In the Chinese Buddhist Canon, there are two corpuses of texts which go by the name of the Mahāparinirvāṇa-sūtra
). The first corresponds in main to the Mahāparinibbāna-suttanta
in the Dīgha-nikāya
of the Pāli Canon. Being essentially Hīnayāna
in outlook, it has received little attention in China. The second, which exhibits all the features of a Mahāyāna text, generated immediate enthusiasm on its first introduction into China in the early fifth century, and has exerted enormous influence on the development of Chinese Buddhist thought. Especially worth mentioning in this connection is its teaching of Buddha-nature. It is well-known that the idea of Buddha-nature, one of the central concepts in Chinese Buddhism, was first made popular in the country by the Mahāyāna version of the MNS
, which remains the principal source of reference as well as the final authority in all subsequent discussions on the subject. Indeed, it is no exaggeration to assert that without a proper understanding of the Buddha-nature doctrine as appears in this Mahāyāna version of the MNS
, it would be impossible to grasp the significance of the subsequent evolution of the concept in the Chinese Buddhist tradition.
It is the orthodox belief that the MNS teaches that all sentient beings possess the Buddha-nature. Since in the MNS "Buddha-nature" refers to "the nature of the Buddha" and "to possess" the Buddha-nature in the case of sentient beings usually indicates "to have in the future," this belief amounts to the conviction that the MNS maintains that all sentient beings will achieve Buddhahood someday. This conviction is well attested by the text of the MNS. Thus, we find it clearly expressed in the MNS that "all three vehicles will eventually share the same Buddha-nature":
- Good sons! The same is true of the śrāvakas, pratyekabuddhas and bodhisattvas, [all of whom will attain] the same Buddha-nature, in the like manner as [cows of different colours produce] milk [looking the same]. Why is it so? For all of them will [sooner or later] put an end to defilements. However, there are various sentient beings who maintain that Buddhas, bodhisattvas, śrāvakas and pratyekabuddhas are different [with respect to their final destiny. [Thus,] there are various śrāvakas and common people who doubt [the teaching] that the three vehicles are not different. These sentient beings will finally come to understand that all three vehicles [will eventually share] the same Buddha-nature. . . .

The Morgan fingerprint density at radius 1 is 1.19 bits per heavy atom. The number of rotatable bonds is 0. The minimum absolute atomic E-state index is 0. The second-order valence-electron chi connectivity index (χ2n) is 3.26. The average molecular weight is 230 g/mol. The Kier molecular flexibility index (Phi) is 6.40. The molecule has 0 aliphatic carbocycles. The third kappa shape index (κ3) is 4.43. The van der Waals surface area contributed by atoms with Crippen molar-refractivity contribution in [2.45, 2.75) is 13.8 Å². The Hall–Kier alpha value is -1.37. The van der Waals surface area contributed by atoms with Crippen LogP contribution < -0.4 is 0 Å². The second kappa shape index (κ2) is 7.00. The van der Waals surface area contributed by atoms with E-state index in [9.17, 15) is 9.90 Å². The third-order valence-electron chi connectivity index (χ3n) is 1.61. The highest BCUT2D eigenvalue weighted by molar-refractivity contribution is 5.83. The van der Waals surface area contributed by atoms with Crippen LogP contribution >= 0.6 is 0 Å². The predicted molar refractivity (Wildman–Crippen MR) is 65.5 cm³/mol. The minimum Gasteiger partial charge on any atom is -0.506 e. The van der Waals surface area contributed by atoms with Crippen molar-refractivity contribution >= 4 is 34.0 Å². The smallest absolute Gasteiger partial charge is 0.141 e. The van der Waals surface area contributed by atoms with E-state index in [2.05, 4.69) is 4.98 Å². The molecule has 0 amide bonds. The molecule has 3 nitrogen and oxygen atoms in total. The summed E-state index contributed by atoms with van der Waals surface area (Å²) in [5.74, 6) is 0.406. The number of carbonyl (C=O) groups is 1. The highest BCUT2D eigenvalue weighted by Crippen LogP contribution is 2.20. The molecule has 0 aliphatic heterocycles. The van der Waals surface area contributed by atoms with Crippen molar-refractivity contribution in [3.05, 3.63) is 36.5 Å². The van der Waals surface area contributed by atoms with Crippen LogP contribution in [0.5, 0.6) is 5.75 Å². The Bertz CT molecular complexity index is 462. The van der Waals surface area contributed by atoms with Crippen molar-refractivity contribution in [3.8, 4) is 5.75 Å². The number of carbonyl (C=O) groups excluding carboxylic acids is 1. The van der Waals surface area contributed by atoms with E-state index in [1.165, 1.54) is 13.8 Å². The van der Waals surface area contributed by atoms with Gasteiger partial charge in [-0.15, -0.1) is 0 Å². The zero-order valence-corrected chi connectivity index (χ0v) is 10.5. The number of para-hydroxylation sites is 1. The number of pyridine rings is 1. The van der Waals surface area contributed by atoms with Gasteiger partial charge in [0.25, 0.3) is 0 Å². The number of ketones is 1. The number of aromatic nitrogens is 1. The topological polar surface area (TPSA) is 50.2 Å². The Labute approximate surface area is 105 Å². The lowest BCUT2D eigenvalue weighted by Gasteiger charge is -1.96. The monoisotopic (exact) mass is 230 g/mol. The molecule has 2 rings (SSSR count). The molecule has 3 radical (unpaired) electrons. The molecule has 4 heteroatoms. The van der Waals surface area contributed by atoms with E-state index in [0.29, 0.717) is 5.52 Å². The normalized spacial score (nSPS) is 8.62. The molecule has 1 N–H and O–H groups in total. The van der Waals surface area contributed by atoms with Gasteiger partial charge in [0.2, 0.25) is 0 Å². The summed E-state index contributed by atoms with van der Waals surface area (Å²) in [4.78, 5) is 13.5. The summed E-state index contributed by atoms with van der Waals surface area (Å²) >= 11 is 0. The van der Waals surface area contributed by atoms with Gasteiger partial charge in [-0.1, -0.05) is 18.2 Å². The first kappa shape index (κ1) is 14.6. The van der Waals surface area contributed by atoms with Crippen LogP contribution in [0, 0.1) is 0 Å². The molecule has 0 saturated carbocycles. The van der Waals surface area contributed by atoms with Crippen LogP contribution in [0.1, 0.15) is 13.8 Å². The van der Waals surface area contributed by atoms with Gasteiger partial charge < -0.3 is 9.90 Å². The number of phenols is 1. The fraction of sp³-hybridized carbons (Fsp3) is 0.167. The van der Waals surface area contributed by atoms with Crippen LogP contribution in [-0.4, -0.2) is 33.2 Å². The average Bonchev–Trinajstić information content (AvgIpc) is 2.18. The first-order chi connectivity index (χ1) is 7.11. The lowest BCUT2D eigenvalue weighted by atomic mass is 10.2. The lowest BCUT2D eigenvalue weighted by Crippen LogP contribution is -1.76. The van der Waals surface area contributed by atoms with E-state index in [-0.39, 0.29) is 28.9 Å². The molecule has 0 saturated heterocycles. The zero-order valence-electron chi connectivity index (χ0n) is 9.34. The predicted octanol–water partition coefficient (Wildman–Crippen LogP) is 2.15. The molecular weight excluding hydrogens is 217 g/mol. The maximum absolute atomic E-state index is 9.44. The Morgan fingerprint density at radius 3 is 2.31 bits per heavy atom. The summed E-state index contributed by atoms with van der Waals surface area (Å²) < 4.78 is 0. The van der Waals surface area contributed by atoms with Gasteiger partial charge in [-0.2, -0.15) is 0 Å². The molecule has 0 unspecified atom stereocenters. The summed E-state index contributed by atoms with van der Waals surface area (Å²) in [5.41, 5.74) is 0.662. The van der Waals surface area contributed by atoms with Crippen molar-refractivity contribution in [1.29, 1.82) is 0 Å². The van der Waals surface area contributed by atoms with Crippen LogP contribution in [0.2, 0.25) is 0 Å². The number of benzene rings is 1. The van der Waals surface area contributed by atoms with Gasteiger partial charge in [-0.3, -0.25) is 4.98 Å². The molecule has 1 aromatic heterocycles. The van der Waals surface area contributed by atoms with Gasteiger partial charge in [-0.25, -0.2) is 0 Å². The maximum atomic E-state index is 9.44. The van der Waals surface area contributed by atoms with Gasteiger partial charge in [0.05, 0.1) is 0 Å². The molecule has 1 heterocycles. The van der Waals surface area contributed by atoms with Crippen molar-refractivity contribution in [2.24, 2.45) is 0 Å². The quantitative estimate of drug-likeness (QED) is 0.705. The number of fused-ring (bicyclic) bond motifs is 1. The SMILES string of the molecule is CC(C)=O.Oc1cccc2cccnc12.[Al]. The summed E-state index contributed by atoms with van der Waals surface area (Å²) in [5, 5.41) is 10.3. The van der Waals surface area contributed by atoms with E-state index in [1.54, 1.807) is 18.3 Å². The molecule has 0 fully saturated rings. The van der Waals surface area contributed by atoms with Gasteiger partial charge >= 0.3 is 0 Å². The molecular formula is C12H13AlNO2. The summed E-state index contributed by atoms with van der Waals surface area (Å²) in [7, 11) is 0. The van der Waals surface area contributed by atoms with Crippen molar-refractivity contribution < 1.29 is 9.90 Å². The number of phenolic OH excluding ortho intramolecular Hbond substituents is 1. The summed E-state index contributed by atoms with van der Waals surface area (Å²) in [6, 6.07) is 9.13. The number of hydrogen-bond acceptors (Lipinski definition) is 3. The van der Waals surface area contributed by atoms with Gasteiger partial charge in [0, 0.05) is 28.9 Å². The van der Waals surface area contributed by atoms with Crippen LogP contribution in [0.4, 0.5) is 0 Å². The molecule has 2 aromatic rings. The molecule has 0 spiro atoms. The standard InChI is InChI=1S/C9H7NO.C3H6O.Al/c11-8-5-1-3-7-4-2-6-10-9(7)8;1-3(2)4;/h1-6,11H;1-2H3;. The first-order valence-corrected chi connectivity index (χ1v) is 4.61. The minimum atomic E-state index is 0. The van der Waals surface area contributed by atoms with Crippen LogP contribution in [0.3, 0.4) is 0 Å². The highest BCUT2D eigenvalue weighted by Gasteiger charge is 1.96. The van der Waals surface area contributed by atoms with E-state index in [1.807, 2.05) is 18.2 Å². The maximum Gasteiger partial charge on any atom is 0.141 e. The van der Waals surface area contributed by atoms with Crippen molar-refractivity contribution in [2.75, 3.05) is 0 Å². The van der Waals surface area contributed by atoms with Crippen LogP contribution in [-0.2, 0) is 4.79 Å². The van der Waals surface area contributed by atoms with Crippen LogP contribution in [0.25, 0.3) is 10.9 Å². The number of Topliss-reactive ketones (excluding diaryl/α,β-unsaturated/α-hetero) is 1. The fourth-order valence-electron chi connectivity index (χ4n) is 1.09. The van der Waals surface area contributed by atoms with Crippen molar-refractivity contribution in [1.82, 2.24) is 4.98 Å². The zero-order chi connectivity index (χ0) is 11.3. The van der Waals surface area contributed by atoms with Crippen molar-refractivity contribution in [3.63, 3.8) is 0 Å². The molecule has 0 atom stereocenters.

Those who refuse to accept the tenet that all sentient beings without exception will possess the Buddha-nature are criticized by the MNS as wanting in faith. In the sūtra, this idea of the
universal presence of the Buddha-nature is presented as one of the distinctive themes of Mahāyāna writings as well as among the principal claims to excellence of the MNS itself. It is so highly esteemed that it is described as representing the "essential meaning" (tzu-i) of the Buddha's teaching; and, together with the doctrine of the eternal nature of the Tathāgata, it is said to be definitive (chüeh-ting) and not open to future amendments.
If this thesis of the eventual enlightenment of all sentient beings does indeed constitute the central theme of the MNS, it is strongly qualified by the presence in the sutra of the concept of the icchantika. The term "icchantika" is derived from the Sanskrit root is meaning "to desire," "to wish" and "to long for." This explains the variant Chinese renderings of the term "icchantika" as "a being of many desires" (to-yü), "a being cherishing desires" (lo-yü) and "a being full of greed" (ta-t'an). But in the MNS, the failings attributed to the icchantikas far exceed those which are usually associated with people of such descriptions. In the sūtra, the icchantika is described as "devoid of good roots"  and as "the most wicked being." He is depicted as "having no capacity for the [true] Dharma" such that he can never be rehabilitated by the instruction of the Buddha and so will never attain supreme enlightenment. Taken at its face value, this picture of a being condemned forever to spiritual darkness appears to contradict the proposition of the MNS that all sentient beings possess the Buddha-nature and so are destined for Buddhahood, and commentators of the MNS have been hard pressed to find a viable way out of this apparent dilemma.
The present article, which is the second of a two-part study on the problem of Buddha-nature in the MNS
, is an attempt to unravel the various strands of thought present in the MNS
regarding the character and fate of the icchantikas
. It is hoped that our discussion, brief and sketchy as it is, will be of help in throwing light on this highly intricate question. (Liu, "The Problem of the Icchantika